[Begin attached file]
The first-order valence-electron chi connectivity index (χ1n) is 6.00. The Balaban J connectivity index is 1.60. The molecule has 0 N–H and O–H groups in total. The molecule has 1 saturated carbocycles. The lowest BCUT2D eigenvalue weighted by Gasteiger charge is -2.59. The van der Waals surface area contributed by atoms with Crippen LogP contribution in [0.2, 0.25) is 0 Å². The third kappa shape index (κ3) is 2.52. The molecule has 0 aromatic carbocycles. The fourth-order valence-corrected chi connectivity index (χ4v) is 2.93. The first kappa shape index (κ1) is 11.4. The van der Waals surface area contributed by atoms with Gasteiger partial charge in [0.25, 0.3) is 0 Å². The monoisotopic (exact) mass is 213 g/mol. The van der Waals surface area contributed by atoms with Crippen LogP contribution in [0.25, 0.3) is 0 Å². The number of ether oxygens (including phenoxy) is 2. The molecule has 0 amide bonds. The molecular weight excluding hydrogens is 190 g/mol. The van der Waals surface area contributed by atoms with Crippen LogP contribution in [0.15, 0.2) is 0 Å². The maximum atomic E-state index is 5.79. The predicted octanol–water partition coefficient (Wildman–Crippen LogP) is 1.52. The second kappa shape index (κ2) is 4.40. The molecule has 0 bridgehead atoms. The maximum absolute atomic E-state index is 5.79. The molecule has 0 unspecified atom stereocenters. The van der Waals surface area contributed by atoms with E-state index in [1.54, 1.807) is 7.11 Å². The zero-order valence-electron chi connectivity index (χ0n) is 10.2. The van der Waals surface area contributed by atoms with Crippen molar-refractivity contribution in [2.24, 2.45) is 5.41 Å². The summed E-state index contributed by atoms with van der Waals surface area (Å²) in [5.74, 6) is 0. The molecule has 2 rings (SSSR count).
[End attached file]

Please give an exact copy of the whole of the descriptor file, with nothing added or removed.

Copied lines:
The first-order valence-electron chi connectivity index (χ1n) is 6.00. The Balaban J connectivity index is 1.60. The molecule has 0 N–H and O–H groups in total. The molecule has 1 saturated carbocycles. The lowest BCUT2D eigenvalue weighted by Gasteiger charge is -2.59. The van der Waals surface area contributed by atoms with Crippen LogP contribution in [0.2, 0.25) is 0 Å². The third kappa shape index (κ3) is 2.52. The molecule has 0 aromatic carbocycles. The fourth-order valence-corrected chi connectivity index (χ4v) is 2.93. The first kappa shape index (κ1) is 11.4. The van der Waals surface area contributed by atoms with Gasteiger partial charge in [0.25, 0.3) is 0 Å². The monoisotopic (exact) mass is 213 g/mol. The van der Waals surface area contributed by atoms with Crippen LogP contribution in [0.25, 0.3) is 0 Å². The number of ether oxygens (including phenoxy) is 2. The molecule has 0 amide bonds. The molecular weight excluding hydrogens is 190 g/mol. The van der Waals surface area contributed by atoms with Crippen LogP contribution in [0.15, 0.2) is 0 Å². The maximum atomic E-state index is 5.79. The predicted octanol–water partition coefficient (Wildman–Crippen LogP) is 1.52. The second kappa shape index (κ2) is 4.40. The molecule has 0 bridgehead atoms. The maximum absolute atomic E-state index is 5.79. The molecule has 0 unspecified atom stereocenters. The van der Waals surface area contributed by atoms with E-state index in [1.54, 1.807) is 7.11 Å². The zero-order valence-electron chi connectivity index (χ0n) is 10.2. The van der Waals surface area contributed by atoms with Crippen molar-refractivity contribution in [2.24, 2.45) is 5.41 Å². The summed E-state index contributed by atoms with van der Waals surface area (Å²) in [5.74, 6) is 0. The molecule has 2 rings (SSSR count).